Monday, May 09, 2005
Leaving Many Children Behind
The Bush Administration, and its allies in Congress, have consistently shortchanged NCLB by billions of dollars. For the upcoming 20042005 school year, this underfunding already will result in 7,000 school districts and 11 states actually losing significant funding for Title Ithe very program intended to raise the achievement of the nation's most disadvantaged students. The President's proposed budget for the 20052006 school year calls for $9.4 billion less than he and Congress agreed would be necessary to fund NCLB, including $7.1 billion less than the $20.5 billion promised for Title I. This shortfall will affect nearly every school district in America.As far as I can tell, NCLB does leave children behind. Not just any children: poor children, disabled children, the lower testing children, and others. NCLB seems to actually penalize schools for attempting to help these children. In Texas when Bush was Governor, they got a high success rate with the state version of NCLB. How? By forcing underachieving students to drop out so their test scores wouldn't count against the school. And they found a method of concealing the dropout rate. Some schools in the poorest areas had a zero dropout rate.
Does it really improve education for children? From The Problems with No Child Left Behind comes this bit:
All of this sound to me like children are being "left behind" at an alarming rate. And if my quote of "left behind" reminds you of a certain popular series of apocalyptic Rapture books, perhaps that is my intention.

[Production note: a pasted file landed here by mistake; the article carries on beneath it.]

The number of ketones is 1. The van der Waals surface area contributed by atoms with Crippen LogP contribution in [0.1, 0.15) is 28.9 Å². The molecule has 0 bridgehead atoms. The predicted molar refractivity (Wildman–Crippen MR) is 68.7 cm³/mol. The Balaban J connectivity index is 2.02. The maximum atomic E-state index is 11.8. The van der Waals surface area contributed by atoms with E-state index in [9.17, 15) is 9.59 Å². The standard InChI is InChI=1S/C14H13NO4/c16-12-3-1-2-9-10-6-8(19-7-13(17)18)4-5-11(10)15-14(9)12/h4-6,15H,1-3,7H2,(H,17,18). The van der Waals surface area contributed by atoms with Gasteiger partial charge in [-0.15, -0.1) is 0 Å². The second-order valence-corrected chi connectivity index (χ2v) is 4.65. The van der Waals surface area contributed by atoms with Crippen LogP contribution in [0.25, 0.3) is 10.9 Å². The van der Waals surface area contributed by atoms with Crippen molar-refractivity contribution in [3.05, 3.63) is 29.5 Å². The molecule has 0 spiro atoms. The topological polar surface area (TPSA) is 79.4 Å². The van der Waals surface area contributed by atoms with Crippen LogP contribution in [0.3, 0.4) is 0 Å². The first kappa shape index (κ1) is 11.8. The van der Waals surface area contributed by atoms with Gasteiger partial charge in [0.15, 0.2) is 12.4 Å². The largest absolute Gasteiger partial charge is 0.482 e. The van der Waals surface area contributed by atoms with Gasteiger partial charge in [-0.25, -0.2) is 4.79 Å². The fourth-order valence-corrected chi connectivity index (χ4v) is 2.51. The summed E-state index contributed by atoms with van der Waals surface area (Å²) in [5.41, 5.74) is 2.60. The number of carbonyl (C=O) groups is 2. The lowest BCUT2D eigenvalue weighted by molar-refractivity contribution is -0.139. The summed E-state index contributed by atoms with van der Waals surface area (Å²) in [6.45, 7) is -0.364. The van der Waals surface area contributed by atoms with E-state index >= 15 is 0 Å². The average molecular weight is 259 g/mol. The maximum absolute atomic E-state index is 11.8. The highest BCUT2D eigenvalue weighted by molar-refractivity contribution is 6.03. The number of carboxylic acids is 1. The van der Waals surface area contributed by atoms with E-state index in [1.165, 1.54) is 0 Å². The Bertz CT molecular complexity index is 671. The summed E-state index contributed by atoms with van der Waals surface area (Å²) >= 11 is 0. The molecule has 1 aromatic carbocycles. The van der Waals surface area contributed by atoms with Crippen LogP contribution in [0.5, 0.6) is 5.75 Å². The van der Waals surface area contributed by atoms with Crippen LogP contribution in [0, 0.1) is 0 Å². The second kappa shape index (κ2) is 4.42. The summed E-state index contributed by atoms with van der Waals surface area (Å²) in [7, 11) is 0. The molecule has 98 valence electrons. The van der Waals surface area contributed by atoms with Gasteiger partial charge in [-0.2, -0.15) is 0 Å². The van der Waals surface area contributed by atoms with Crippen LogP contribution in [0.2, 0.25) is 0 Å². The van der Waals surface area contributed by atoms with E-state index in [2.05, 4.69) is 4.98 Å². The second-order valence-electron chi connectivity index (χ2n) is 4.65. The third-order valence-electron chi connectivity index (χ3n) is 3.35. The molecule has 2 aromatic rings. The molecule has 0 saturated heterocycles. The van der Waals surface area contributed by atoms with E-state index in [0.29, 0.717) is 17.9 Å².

Under NCLB, all children are required to reach academic proficiency, or acceptable academic levels established by each state. While states have defined minimum acceptable standards for regular students, they never envisioned that disabled children would also be able to attain those levels. But the NCLB law makes no exceptions---disabled children, which now make up 13% of all school kids, must pass the same tests as regular students.
The impact of this requirement will result in states needing to lower standards for all children because states are not allowed to have a different standard for disabled youngsters. Yet those lower standards will still be too high for most disabled kids. So the unintended consequence of a mistaken attempt to raise the bar will actually result of a lowering of that same minimum level of accomplishment for most students while being still too high for the learning disabled.
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